There are a few simple but crucial things that every housewife must know how to do, according to my grandmas and turning out a perfect, flaky rich pie crust is one of them.
A store bought pie crust is fine for the housewife in a hurry but nothing adds elegance and love to a holiday table like a beautiful pie made by the hostess’s own hands. Today we’ll learn the classic French method for pie crust, which you can use in your sweet holiday pies, quiches for brunch and hearty pot pies for those Thanksgiving left-overs.
The Perfect Pie Crust
- 2 cups all-purpose flour
- 1 ½ sticks chilled butter
- 4 TB chilled vegetable shortening
- ½ cup iced water, plus a little more as needed
- ½ tsp salt
- 1/8 tsp sugar
This recipe calls for both butter and shortening because All Purpose flour in the US needs a little shortening to make the crust tender.
You can certainly mix your dough in a food processor, which is less messy and perfect if you have an army of pies to bake but if you have the time, I do recommend mixing by hand to really get a feel for how its done.
Start by cutting the butter into small bits as seen below.
Add flour, sugar, salt, butter and shortening to a large bowl. Using just the tips of your fingers, work quickly to break the butter bits up into tiny fakes while combining it with the flour. The four should coat the little pieces of butter so it doesn’t all stick to your hands at once. If you work too slowly, the butter will melt so try to be quick! Think “Edward Scissorhands cutting hair”!
Next add the water slowly and combine the crumbles with the water with one hand.
Shape the dough into a ball.
Next comes the French technique of final blending called “friasage”
On a lightly floured surface, use the heel of your hand to quickly smear the dough across the board. You will press down and away from you, pushing the dough about 6 inches across. This final move will blend the fat of the butter with the flour.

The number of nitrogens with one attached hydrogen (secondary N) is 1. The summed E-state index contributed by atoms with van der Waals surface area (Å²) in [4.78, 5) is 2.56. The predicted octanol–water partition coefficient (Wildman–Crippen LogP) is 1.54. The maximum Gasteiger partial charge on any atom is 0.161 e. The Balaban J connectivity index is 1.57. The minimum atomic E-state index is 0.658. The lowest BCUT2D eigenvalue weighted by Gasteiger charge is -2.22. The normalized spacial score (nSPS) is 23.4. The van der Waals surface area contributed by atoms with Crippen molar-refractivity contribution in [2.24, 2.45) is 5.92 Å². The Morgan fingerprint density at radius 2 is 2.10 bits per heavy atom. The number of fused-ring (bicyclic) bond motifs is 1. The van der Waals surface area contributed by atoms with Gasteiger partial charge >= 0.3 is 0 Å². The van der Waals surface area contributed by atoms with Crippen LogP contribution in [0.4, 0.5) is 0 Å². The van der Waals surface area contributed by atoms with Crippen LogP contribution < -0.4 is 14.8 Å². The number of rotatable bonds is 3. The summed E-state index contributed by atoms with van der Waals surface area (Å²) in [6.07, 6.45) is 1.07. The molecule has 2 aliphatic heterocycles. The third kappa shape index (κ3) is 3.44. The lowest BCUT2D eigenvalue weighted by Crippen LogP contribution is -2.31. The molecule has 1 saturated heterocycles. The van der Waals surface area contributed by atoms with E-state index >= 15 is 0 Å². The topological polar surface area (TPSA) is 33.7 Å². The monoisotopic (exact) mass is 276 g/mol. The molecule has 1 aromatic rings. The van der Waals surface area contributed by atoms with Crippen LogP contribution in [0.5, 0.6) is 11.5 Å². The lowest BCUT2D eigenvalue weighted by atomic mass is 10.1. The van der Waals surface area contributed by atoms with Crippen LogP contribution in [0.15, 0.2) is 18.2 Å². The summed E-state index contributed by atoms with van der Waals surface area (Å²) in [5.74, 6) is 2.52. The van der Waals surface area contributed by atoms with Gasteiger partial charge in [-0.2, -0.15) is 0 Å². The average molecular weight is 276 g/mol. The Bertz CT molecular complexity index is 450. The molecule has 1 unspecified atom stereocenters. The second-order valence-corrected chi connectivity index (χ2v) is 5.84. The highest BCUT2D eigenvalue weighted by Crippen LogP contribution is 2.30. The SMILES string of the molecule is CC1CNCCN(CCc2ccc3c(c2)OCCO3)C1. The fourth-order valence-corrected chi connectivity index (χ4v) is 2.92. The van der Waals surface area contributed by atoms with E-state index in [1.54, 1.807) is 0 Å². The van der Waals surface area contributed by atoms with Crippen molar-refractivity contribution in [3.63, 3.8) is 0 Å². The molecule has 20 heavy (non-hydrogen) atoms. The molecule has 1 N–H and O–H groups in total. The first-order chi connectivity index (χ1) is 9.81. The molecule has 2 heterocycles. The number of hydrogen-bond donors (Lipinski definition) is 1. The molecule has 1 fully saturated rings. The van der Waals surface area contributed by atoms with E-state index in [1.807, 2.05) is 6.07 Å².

Form the dough into a ball and dust it lightly with four. Wrap it in plastic and freeze it for about an hour or refrigerate overnight.
This dough may be refrigerated for 2-3 days or frozen for a few weeks, as long as it is wrapped in an air tight seal.
Roll Out the Dough
Smack the dough with a rolling pin to soften it and place it on a lightly floured surface. Knead it quickly into a flat circle.
With the rolling pin at the center of the dough, roll the pin back and forth to smooth it out.
Roll the dough out, always pushing away from you. Lift the dough and turn it as you roll, adding a bit of flour so it doesn’t stick. The final crust will need to be about 2 inches bigger than your pie pan.
If the buttery crust is sticking to your rolling pin, you may lay a sheet of plastic wrap over the crust and roll on top of the plastic.
Bake the crust according to your recipe instructions.
Pie Crust Tips & Tricks
- You can freeze a stick of butter and grate with a cheese grater instead of mixing by hand.
- Sprinkle a pie with 2TB sugar and 2TB flour before adding filling, this prevents a soggy crust.
- For a double crust, brush a bit of water on the edge of the crust to get a good seal when pressing them together.
- To keep a crust from burning, wrap the edges in aluminum foil.
- For a gorgeous golden crust, brush the crust with 1 egg yolk beaten with 1 TB milk or cream.
- Cool pies on a wire rack to aid in air circulation and prevent a soggy crust.
Here are some ideas on what types of fillings you can use!